Howardism Musings from my Awakening Dementia
My collected thoughts flamed by hubris
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Beauty in things exist in the mind which contemplates them.

—David Hume

Is All "Nude" Art?

Philosophy has a branch called aesthetics, where a bunch of dead, white guys have been trying to answer the question, "What is Art?" Not that I really have an answer to this long and perplexing problem (although I do know art when I see it), but I do believe I have an idea that may stitch together the different versions of why some people appreciate a work of art, and others do not. The idea is… familiarity.

Think of Marcel Duchamp's Nude Descending a Staircase, which was quite controversial in 1913. Theodore Roosevelt said that it looked like a Navajo Indian rug, but even the critics viewed it as an example of all that was wrong with the current expression of art.

But now, it is considered a masterpiece. Why the change?

Let's consider another example, my favorite symphony, Igor Stravinsky's The Rite of Spring. I was always fascinated by the story of how in 1913, its premier incensed the audience so much that the performance turned into a bloody riot and Stravinsky fled the theater as the police were summoned to restore order. However, at the next year's performance, the police came again, but this time to keep Stravinsky safe from the adoration of the crowd.

Once again, why the change? Well, in a Radio Lab episode, they discussed this symphony and this curious acceptance of the artistic expression, and came to an interesting conclusion. Our brains, being pattern recognition machines, are always looking for patterns in every thing we see, hear, taste, etc. But when we encounter something chaotic, something that doesn't fit a pattern, the brain gets excited and agitated. If we are bombarded with such stimulus, our brains begin to secrete dopamine††According to Wikipedia, disruption to the dopamine system has also been strongly linked to psychosis and schizophrenia. to cope. In the case of the audience in Paris, it may have been a factor in contributing to men in stiff shirts and ties beating up old ladies with wigs.

But the brain is remarkably adaptive, and quickly learns to recognize the patterns in the new chaos until it is accepted and even appreciated. A bit o' science to help substantiate what every scotch drinker knows: that familiarity breeds appreciation… and children.

Sorry, but that was a very long introduction to what I really wanted to discuss… is every nekked person a walking example of art?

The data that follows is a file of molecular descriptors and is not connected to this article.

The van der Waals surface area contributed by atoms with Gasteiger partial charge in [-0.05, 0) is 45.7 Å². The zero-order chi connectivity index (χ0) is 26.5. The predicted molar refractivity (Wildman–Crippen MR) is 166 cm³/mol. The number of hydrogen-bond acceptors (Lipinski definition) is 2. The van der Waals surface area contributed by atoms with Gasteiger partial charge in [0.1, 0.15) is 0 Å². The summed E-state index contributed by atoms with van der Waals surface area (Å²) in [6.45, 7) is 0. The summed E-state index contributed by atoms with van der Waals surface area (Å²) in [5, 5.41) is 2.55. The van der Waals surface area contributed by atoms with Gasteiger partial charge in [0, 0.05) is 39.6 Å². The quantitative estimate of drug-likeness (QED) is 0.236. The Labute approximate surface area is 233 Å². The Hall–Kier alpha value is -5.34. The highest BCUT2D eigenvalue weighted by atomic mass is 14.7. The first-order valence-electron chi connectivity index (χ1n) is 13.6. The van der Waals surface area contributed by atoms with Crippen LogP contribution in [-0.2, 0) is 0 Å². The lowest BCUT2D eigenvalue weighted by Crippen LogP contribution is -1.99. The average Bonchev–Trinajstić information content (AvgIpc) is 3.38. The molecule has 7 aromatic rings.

I was re-thinking this question when I first visited Frank Cordelle's, The Century Project, where he has been photographing nude women from all ages and backgrounds. Clearly there is a story with each picture, but in this case, included with the picture is a note from the woman photographed.

I showed my wife the photographs, and then left her alone to absorb it. When I returned she was doing what I was doing moments before… laughing and crying at the same time.

This pictures are shocking and even appalling. They make us squirm and completely uncomfortable. The first picture, of a girl's actual birthday, brings a flood of emotions… including a twinge of inferred pain. The pictures continue until we arrive at my favorite, a 94 year old woman who said, "I posed nude so some old lady will not fear age and some old men would know old women are not so strange."


Much of what is real is covered and hidden behind clothes and reticence. We know it is there, lurking in the dark recesses of our soul, but we don't want to concede its existence. We know that ignoring reality doesn't get rid of it, but still…

So when an artist uncovers and exposes a hidden reality, it is shocking. Maybe people then claim that the artist's point is nothing more than shock value and that continued exposure makes us numb. But numbness is just the perspective from an outsider looking in at acceptance. According to Buddhist philosophy, acceptance of all that is, is the first step to enlightenment.

So Cordelle's work, while initially shocking, will, like all good art, hopefully lead us in acceptance of our wonderful bodies. If you think about it, body acceptance is probably the root cause of deaths in America among women.

You may enjoy another similar art experience in paintings of Naked Old Women by Alice Matzkin.
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